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Raj Rajaratnam: The feeble defense of an insecure billionaire

May 13, 2011 | 11:50 am

Raj RajaratnamWord among most opinionators is that Raj Rajaratnam's conviction Wednesday for insider trading is a victory. There's a watchdog on Wall Street after all, they say. And for anyone still chilled from watching "Inside Job," seeing Rajaratnam head to the slammer will provide some sense of justice.

Our editorial board wrote:

This case won't satisfy the nation's hunger to hold Wall Street accountable for the financial industry collapse that triggered a deep recession and cost millions of people their jobs. But it's important in its own right for the message it sends about the day-to-day business of investors.

The New York Times editorial said:

The jury in the illegal insider trading case against Raj Rajaratnam, the billionaire founder of the Galleon Group hedge fund, did what the government has largely failed to do: hold a major Wall Street figure accountable for his reckless behavior. It is an important step toward restoring trust as a prerequisite of America's financial markets.

But not everyone is satisfied with the result. Writing for the Daily Beast, Gary Weiss had a meh reaction:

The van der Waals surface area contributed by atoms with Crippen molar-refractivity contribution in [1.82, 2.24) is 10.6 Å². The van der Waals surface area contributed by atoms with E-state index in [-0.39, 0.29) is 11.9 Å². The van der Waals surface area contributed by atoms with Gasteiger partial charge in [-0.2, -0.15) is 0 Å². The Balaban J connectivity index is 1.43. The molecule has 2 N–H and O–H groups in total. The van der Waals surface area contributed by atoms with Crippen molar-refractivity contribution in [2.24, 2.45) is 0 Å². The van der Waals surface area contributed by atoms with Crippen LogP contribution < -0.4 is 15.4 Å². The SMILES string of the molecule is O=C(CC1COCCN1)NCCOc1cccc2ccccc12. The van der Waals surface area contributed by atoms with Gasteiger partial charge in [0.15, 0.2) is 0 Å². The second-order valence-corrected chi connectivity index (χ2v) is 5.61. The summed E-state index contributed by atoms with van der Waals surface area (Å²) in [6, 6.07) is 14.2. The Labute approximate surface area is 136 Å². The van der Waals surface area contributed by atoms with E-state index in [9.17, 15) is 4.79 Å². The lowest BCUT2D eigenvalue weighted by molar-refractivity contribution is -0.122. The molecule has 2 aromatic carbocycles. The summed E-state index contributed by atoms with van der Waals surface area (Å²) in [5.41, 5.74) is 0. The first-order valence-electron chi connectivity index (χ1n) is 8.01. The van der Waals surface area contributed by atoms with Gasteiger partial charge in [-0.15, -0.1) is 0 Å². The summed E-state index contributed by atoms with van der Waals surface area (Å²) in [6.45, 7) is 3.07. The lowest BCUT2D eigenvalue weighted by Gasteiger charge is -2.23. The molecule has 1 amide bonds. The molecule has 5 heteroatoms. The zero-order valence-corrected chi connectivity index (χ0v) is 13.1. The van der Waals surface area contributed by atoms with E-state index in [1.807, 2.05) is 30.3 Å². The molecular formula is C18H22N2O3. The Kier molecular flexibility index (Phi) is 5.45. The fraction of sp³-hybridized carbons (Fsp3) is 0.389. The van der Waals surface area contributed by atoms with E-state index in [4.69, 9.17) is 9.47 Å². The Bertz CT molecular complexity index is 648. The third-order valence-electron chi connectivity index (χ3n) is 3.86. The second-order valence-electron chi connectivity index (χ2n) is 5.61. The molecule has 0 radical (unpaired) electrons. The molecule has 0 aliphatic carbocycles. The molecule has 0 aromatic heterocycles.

It was the biggest anticlimax in the history of Wall Street crime. […] Rajarathnam, who put up a feeble defense, was a kind of consolation prize for a public eager for the scalps of the perpetrators of the 2008 financial crisis. Instead they have to be satisfied with the Sri Lankan-born hedgie, whose crimes -- trading on inside information from firms like Goldman Sachs -- were peripheral to the agony in the markets.

And Susan Estrich of Creators Syndicate admits to feeling bad for Rajaratnam. Poor guy was just an insecure dope, she writes, referencing Rajaratnam's reputation for name-dropping and boasting:

He didn't need the money. He didn't need to brag. To have done less would have made him bigger. But only a secure man would understand that. No matter how much he made, he never got there. The insecurities that almost surely drove him to succeed also cost him that success. Some baggage will kill you if you don't find a way to leave it behind.

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Billionaire co-founder of Galleon Group Raj Rajaratnam exits Manhattan federal court May 11 in New York. Credit: Louis Lanzano / Associated Press 

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